A long complex case spread across time and place has finally reached a verdict in London yesterday. A verdict most welcome. Justice Marcus Smith, judge in a high court in United Kingdom, opined that Pakistan has no claim over the £1 million wired to a bank in London in September, 1948, which has now grown to a sizeable £35 million (over `305 crores), famously known as the Hyderabad fund.
The money belongs to India, and the descendents of the last Nizam of Hyderabad, Nizam VII, His Excellency, Mir Osman Ali Khan, and not to Pakistan, to whose high commission in London, the-then finance minister of the Nizam wired the fund. For India, it is a moral victory too, because as a crow flies back in time to the tumultuous period of Partition and the consolidation of the Indian nation under Sardar Vallabhai Patel, some sore critics make unfounded allegations that Hyderabad’s accession into India after a police action lacked firm legality. The wise judgment of Justice Smith ensures another tiny endorsement of India’s ethical, moral and legal correctness in its post-Partition consolidation of a modern nation, not that it was needed.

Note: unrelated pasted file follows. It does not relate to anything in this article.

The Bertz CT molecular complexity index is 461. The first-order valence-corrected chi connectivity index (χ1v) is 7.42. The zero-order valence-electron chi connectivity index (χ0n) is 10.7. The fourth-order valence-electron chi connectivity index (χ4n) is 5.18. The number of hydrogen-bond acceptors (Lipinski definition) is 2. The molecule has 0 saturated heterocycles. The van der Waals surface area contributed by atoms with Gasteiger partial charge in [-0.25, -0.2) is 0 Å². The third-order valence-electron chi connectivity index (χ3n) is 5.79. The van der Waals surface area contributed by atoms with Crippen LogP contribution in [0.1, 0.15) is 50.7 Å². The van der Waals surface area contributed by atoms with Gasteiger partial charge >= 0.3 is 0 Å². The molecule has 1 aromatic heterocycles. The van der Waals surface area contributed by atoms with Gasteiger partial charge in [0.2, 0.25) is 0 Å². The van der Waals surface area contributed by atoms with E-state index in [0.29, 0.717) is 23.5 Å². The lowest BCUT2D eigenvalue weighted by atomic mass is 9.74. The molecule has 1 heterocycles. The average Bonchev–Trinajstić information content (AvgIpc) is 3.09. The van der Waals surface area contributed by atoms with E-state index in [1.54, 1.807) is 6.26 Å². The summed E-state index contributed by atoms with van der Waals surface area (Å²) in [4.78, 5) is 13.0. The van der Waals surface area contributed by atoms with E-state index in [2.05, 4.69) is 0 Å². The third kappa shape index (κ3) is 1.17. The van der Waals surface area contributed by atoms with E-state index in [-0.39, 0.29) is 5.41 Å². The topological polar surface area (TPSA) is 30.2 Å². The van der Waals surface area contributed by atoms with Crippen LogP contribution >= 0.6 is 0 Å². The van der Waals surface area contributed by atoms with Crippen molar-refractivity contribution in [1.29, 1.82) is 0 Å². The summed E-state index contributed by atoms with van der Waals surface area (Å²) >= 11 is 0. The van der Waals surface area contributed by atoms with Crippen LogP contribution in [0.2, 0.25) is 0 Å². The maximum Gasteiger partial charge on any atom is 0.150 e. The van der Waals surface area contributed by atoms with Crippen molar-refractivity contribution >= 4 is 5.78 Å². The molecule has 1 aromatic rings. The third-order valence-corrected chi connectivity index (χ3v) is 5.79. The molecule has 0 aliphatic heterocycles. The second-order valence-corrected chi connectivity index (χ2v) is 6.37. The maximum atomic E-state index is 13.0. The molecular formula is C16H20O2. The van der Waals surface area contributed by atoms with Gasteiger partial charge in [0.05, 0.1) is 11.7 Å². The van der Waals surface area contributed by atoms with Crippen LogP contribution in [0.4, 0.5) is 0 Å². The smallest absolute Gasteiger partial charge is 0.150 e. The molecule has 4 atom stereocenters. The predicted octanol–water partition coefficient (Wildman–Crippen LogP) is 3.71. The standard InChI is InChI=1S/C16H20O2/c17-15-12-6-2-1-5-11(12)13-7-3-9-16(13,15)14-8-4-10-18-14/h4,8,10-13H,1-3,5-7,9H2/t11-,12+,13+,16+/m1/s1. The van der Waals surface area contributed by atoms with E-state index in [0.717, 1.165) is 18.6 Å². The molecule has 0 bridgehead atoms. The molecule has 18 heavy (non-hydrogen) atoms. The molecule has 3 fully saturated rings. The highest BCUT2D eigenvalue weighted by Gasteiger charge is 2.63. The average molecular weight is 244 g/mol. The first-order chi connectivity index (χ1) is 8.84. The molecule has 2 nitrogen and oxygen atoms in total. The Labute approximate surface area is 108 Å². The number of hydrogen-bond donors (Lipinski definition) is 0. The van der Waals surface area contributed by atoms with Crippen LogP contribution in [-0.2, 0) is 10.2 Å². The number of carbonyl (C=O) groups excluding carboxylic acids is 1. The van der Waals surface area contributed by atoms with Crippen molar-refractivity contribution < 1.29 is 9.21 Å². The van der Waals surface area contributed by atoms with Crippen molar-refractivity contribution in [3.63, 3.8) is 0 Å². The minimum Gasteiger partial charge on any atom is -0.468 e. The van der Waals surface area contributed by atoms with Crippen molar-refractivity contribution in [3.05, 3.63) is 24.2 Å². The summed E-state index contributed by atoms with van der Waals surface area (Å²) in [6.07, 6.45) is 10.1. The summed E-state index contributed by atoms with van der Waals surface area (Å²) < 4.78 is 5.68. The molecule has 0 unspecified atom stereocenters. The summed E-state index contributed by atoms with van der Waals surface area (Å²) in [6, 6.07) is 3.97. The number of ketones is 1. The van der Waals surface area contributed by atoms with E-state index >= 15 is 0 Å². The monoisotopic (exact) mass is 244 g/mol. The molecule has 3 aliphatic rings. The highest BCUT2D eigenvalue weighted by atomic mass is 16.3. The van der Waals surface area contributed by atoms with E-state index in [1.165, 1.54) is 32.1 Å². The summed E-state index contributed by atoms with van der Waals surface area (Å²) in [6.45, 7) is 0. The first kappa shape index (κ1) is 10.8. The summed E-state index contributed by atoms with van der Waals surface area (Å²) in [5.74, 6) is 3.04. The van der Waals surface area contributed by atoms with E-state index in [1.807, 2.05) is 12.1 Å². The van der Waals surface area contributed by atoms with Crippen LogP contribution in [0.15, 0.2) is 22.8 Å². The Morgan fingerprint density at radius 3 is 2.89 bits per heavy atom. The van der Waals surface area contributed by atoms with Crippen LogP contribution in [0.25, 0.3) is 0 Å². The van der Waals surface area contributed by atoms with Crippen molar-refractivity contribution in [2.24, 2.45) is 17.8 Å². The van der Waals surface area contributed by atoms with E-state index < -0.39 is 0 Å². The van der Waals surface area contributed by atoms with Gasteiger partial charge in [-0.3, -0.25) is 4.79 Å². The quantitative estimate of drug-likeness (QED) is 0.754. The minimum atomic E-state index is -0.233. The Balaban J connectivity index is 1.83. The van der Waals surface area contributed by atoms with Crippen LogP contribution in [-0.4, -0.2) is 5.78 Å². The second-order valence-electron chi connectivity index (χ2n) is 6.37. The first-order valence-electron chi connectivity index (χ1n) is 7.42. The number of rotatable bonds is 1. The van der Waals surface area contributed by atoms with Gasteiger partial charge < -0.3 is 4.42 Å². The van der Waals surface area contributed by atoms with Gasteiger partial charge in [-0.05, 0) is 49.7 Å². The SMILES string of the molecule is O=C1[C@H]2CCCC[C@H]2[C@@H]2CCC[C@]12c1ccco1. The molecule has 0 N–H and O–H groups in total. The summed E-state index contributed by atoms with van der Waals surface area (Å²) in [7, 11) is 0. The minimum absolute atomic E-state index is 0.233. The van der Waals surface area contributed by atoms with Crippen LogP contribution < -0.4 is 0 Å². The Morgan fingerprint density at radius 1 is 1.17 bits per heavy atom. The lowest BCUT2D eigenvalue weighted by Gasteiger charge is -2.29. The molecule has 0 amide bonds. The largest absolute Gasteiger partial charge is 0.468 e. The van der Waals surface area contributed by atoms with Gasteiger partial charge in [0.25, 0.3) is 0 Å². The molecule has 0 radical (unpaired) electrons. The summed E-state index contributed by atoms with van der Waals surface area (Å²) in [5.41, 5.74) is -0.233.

Another feather in the cap for Harish Salve, the rockstar legal luminary, who has now smacked Pakistan twice in a row in an international court, the previous one over the Kulbhushan Jadav row in the International Court of Justice in Hague. Pakistan will be very wary giving him an opportunity for a hat-trick.
The big question now should be about the monies. Do the funds belong equally between the government of India and the heirs of the Nizam, or only private individuals, nearly a score and a quarter, who are the descendents of the former ruler of Hyderabad? Should individuals be allowed to inherit a piece of history, which should belong to all people of Hyderabad, and of India? The jury is still out.